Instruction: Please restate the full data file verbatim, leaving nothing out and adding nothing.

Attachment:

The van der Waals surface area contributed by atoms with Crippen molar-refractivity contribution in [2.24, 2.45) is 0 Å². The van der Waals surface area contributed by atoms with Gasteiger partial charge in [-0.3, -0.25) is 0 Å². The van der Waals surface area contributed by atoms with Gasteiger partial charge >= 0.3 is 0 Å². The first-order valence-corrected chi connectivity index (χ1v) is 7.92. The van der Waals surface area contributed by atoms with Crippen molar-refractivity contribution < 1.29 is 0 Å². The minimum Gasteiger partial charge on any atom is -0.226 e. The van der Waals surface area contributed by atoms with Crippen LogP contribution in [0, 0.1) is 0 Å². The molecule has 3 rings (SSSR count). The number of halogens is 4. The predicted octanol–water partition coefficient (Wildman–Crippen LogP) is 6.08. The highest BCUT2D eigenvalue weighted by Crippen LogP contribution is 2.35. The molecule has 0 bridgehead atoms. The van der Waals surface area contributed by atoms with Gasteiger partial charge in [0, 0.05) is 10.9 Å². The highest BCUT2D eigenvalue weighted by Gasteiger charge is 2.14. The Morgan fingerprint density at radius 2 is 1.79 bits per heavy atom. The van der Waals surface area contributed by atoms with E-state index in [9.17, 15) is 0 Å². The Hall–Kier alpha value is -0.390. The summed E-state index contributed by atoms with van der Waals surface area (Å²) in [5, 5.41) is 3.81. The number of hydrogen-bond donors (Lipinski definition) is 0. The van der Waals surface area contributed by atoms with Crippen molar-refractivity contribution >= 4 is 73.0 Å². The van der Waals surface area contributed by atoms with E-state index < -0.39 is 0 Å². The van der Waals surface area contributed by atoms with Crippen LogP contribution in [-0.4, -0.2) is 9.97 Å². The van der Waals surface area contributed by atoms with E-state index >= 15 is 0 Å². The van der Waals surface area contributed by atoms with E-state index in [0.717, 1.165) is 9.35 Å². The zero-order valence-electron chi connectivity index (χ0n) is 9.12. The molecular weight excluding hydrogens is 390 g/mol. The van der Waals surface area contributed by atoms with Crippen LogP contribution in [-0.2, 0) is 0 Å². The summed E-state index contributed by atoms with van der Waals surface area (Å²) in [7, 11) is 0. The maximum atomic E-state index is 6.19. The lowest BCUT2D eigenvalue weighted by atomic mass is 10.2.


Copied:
The van der Waals surface area contributed by atoms with Crippen molar-refractivity contribution in [2.24, 2.45) is 0 Å². The van der Waals surface area contributed by atoms with Gasteiger partial charge in [-0.3, -0.25) is 0 Å². The van der Waals surface area contributed by atoms with Gasteiger partial charge >= 0.3 is 0 Å². The first-order valence-corrected chi connectivity index (χ1v) is 7.92. The van der Waals surface area contributed by atoms with Crippen molar-refractivity contribution < 1.29 is 0 Å². The minimum Gasteiger partial charge on any atom is -0.226 e. The van der Waals surface area contributed by atoms with Crippen LogP contribution in [0, 0.1) is 0 Å². The molecule has 3 rings (SSSR count). The number of halogens is 4. The predicted octanol–water partition coefficient (Wildman–Crippen LogP) is 6.08. The highest BCUT2D eigenvalue weighted by Crippen LogP contribution is 2.35. The molecule has 0 bridgehead atoms. The van der Waals surface area contributed by atoms with Gasteiger partial charge in [0, 0.05) is 10.9 Å². The highest BCUT2D eigenvalue weighted by Gasteiger charge is 2.14. The Morgan fingerprint density at radius 2 is 1.79 bits per heavy atom. The van der Waals surface area contributed by atoms with E-state index in [9.17, 15) is 0 Å². The Hall–Kier alpha value is -0.390. The summed E-state index contributed by atoms with van der Waals surface area (Å²) in [5, 5.41) is 3.81. The number of hydrogen-bond donors (Lipinski definition) is 0. The van der Waals surface area contributed by atoms with Crippen molar-refractivity contribution >= 4 is 73.0 Å². The van der Waals surface area contributed by atoms with E-state index < -0.39 is 0 Å². The van der Waals surface area contributed by atoms with Crippen LogP contribution in [-0.4, -0.2) is 9.97 Å². The van der Waals surface area contributed by atoms with E-state index >= 15 is 0 Å². The van der Waals surface area contributed by atoms with E-state index in [0.717, 1.165) is 9.35 Å². The zero-order valence-electron chi connectivity index (χ0n) is 9.12. The molecular weight excluding hydrogens is 390 g/mol. The van der Waals surface area contributed by atoms with Crippen LogP contribution in [-0.2, 0) is 0 Å². The summed E-state index contributed by atoms with van der Waals surface area (Å²) in [7, 11) is 0. The maximum atomic E-state index is 6.19. The lowest BCUT2D eigenvalue weighted by atomic mass is 10.2.